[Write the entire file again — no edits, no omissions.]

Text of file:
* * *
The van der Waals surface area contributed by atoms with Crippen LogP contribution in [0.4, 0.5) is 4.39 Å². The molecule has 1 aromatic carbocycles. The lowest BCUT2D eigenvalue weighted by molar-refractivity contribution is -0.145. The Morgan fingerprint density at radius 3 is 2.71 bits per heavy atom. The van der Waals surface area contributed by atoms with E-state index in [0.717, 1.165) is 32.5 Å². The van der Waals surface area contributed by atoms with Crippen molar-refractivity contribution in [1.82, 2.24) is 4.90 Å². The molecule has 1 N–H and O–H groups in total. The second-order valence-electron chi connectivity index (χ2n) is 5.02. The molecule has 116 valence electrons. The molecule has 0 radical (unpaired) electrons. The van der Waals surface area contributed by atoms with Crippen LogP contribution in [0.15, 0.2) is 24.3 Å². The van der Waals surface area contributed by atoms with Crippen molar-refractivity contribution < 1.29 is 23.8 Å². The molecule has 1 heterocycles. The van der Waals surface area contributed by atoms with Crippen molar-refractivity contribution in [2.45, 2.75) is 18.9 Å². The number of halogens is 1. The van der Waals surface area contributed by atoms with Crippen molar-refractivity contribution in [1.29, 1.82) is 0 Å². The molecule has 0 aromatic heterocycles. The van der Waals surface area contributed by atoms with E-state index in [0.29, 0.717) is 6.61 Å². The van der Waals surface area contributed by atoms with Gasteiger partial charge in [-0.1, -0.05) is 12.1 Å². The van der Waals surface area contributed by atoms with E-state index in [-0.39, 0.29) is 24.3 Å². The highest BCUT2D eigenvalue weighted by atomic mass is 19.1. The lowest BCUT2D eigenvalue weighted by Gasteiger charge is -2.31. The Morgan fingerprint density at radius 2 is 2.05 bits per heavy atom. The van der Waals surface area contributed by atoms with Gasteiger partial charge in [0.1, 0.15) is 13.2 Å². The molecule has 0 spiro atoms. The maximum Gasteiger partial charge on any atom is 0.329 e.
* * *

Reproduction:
The van der Waals surface area contributed by atoms with Crippen LogP contribution in [0.4, 0.5) is 4.39 Å². The molecule has 1 aromatic carbocycles. The lowest BCUT2D eigenvalue weighted by molar-refractivity contribution is -0.145. The Morgan fingerprint density at radius 3 is 2.71 bits per heavy atom. The van der Waals surface area contributed by atoms with E-state index in [0.717, 1.165) is 32.5 Å². The van der Waals surface area contributed by atoms with Crippen molar-refractivity contribution in [1.82, 2.24) is 4.90 Å². The molecule has 1 N–H and O–H groups in total. The second-order valence-electron chi connectivity index (χ2n) is 5.02. The molecule has 116 valence electrons. The molecule has 0 radical (unpaired) electrons. The van der Waals surface area contributed by atoms with Crippen LogP contribution in [0.15, 0.2) is 24.3 Å². The van der Waals surface area contributed by atoms with Crippen molar-refractivity contribution < 1.29 is 23.8 Å². The molecule has 1 heterocycles. The van der Waals surface area contributed by atoms with Crippen molar-refractivity contribution in [2.45, 2.75) is 18.9 Å². The number of halogens is 1. The van der Waals surface area contributed by atoms with Crippen molar-refractivity contribution in [1.29, 1.82) is 0 Å². The molecule has 0 aromatic heterocycles. The van der Waals surface area contributed by atoms with E-state index in [0.29, 0.717) is 6.61 Å². The van der Waals surface area contributed by atoms with Gasteiger partial charge in [-0.1, -0.05) is 12.1 Å². The van der Waals surface area contributed by atoms with E-state index in [-0.39, 0.29) is 24.3 Å². The highest BCUT2D eigenvalue weighted by atomic mass is 19.1. The lowest BCUT2D eigenvalue weighted by Gasteiger charge is -2.31. The Morgan fingerprint density at radius 2 is 2.05 bits per heavy atom. The van der Waals surface area contributed by atoms with Gasteiger partial charge in [0.1, 0.15) is 13.2 Å². The molecule has 0 spiro atoms. The maximum Gasteiger partial charge on any atom is 0.329 e.